Shiprock Solar project could create jobs, invest millions of dollars into the community

Hannah Grover
Farmington Daily Times

AZTEC — A proposal to build a 372-megawatt solar array north of the San Juan Generating Station would lead to more than 1,100 direct and indirect construction jobs as well as a $680 million investment into the community.

If approved, Photosol US hopes to begin construction in 2022 and complete the project within two years. The array would generate enough electricity to power 91,000 homes and would include 1.3 million solar panels.

Photosol US is a subsidiary of a French company and is headquartered in Lehi, Utah.

After the project is completed, the plant could create up to 31 jobs depending on how it is operated. Those people would make between $35,000 and $50,000 annually.

Photosol anticipates the plant will operate for 35 years and it will cost $8.1 million annually to operate the facility.

But before any of that can happen, Photosol must receive a variance from the Bureau of Land Management that will allow them to construct a solar array on the federal land. If it receives the variance, the project will then undergo an environmental review process required under the National Environmental Policy Act. This will evaluate economic, environmental and cultural impacts of the project. Then a record of decision will be issued regarding whether or not the project can proceed.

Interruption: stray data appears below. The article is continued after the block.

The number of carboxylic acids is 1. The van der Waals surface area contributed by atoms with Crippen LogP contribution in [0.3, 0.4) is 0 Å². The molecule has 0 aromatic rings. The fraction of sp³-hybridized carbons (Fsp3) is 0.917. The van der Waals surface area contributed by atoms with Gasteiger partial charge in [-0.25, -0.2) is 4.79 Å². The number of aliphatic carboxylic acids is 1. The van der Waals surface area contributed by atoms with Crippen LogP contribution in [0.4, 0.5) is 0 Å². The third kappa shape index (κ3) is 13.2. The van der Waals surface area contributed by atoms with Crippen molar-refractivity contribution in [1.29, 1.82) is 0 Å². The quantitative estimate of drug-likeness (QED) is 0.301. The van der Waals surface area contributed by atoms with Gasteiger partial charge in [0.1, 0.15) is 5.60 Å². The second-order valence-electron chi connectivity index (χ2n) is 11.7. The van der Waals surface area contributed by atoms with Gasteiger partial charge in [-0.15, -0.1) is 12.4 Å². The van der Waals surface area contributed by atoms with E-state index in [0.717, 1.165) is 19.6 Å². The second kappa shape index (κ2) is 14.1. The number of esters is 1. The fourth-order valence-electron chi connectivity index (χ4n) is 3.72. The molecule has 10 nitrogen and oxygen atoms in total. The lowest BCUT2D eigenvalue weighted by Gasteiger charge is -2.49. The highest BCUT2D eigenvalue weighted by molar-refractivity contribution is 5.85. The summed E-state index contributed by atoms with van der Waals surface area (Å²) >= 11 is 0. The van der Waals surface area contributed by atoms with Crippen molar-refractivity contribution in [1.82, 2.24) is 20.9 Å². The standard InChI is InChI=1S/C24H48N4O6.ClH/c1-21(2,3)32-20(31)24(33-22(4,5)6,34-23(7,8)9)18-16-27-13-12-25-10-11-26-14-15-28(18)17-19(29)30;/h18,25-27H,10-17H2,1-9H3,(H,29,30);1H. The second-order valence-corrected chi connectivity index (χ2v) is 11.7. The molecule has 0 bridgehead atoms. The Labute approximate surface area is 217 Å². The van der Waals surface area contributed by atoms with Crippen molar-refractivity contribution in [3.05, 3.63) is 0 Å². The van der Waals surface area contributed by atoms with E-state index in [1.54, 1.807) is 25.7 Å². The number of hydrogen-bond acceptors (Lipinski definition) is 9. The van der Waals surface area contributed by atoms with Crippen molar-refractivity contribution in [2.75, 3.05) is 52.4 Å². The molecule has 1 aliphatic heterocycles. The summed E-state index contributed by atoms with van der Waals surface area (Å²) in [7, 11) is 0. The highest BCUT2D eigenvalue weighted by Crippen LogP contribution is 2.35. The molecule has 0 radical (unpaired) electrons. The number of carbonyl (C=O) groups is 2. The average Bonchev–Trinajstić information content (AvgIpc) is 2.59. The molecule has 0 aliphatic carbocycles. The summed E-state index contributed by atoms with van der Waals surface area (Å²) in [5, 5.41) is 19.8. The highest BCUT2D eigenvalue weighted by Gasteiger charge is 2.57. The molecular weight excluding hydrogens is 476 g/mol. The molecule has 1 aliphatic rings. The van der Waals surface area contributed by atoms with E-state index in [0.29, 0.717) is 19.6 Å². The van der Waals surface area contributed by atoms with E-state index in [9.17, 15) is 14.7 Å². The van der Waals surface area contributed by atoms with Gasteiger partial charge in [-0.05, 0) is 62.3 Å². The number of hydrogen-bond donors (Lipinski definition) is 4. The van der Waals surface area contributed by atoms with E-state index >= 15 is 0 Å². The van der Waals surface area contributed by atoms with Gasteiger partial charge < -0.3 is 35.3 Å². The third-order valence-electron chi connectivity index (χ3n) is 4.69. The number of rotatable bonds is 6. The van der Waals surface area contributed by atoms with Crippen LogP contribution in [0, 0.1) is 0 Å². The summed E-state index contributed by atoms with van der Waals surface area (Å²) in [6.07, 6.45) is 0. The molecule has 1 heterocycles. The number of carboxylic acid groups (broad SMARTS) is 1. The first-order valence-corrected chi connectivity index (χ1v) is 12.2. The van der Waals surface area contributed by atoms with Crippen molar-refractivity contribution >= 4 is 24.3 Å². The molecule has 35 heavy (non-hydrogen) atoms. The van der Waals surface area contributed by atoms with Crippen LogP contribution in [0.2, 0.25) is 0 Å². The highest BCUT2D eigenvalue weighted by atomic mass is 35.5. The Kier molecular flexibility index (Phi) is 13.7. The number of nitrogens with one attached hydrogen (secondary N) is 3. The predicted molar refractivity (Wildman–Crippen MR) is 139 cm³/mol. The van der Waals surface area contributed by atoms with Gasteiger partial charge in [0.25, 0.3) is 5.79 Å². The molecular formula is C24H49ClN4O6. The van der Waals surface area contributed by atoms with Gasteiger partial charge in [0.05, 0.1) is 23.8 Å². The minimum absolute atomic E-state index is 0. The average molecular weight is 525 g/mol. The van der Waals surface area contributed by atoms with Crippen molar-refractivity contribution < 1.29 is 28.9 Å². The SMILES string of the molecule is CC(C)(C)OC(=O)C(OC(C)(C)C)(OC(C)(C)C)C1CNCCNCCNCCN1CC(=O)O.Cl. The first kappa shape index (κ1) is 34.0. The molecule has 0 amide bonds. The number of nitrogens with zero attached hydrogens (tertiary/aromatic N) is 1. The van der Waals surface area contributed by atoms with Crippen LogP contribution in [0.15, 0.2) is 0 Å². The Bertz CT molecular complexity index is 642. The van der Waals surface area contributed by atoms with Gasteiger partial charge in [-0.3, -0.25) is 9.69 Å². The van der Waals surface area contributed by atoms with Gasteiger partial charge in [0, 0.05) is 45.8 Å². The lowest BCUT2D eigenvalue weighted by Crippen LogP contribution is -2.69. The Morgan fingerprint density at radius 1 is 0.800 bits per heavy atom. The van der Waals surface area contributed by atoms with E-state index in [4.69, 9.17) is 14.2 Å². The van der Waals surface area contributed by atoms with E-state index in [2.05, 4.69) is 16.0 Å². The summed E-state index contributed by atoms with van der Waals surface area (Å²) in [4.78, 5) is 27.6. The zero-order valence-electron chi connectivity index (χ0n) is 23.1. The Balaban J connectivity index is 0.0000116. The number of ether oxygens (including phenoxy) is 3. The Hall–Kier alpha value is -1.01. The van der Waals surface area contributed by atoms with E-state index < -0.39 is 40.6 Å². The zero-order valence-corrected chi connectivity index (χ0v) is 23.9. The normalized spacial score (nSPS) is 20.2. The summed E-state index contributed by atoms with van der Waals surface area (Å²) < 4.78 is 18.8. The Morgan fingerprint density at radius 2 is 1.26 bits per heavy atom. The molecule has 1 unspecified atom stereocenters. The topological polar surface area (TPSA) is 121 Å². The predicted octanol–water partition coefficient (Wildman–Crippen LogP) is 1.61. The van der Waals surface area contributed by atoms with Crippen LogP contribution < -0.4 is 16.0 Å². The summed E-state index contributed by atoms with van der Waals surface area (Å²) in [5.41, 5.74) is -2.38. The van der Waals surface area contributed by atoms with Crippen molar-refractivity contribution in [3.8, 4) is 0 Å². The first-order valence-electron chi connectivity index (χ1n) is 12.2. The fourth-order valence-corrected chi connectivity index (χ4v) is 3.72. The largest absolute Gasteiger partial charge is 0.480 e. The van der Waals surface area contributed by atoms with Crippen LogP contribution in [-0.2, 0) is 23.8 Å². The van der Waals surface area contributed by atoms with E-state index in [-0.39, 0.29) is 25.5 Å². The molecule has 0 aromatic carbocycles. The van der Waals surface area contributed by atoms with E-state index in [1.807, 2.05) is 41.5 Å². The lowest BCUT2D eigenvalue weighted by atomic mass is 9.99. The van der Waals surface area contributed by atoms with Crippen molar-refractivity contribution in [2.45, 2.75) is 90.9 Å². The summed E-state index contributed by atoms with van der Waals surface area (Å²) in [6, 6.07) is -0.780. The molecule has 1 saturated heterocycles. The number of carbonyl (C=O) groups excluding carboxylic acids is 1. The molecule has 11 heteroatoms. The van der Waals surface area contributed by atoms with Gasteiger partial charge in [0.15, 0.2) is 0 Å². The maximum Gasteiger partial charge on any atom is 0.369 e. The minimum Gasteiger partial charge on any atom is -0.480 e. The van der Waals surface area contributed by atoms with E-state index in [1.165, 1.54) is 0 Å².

As part of the variance process, Photosol, the Bureau of Land Management and consultants participated in a public outreach meeting on May 27 using Zoom. Information about the project is available at

At this time, Photosol does not have any customers to take the power once the array is completed. The company will be seeking power purchase agreements at later stages of the process.

Photosol selected the location for various reasons, including the possible closure of the San Juan Generating Station in 2022 and the planned closure of Four Corners Power Plant in 2031.

Josh Case, CEO of Photosol US, said the company likes to build solar arrays near closing power plants because there is existing transmission infrastructure in the area and the solar arrays can provide replacement generation. The site is also relatively level and has ample sunlight.

“This is an ideal location for a utility-scale solar project,” Case said.

Case also highlighted New Mexico’s Energy Transition Act as an incentive for building a solar array near the existing coal-fired power plant. The Energy Transition Act lays out a path to 100% clean or renewable energy by 2050.

“New Mexico is an emerging solar state,” he said.

If built, the project would impact three grazing allotments, including cutting off access to two pastures that are part of the Shumway Arroyo AMP grazing allotment, according to Joey Herring, a biologist with Ecosphere Environmental Services. Ecosphere is a Durango, Colorado, company hired as a consultant on the project.

In addition, Herring said surveys have found 29 cultural sites in the area, including 14 sites that are eligible for inclusion in the National Register of Historic Places. 

Hannah Grover covers government for The Daily Times. She can be reached at 505-564-4652 or via email at

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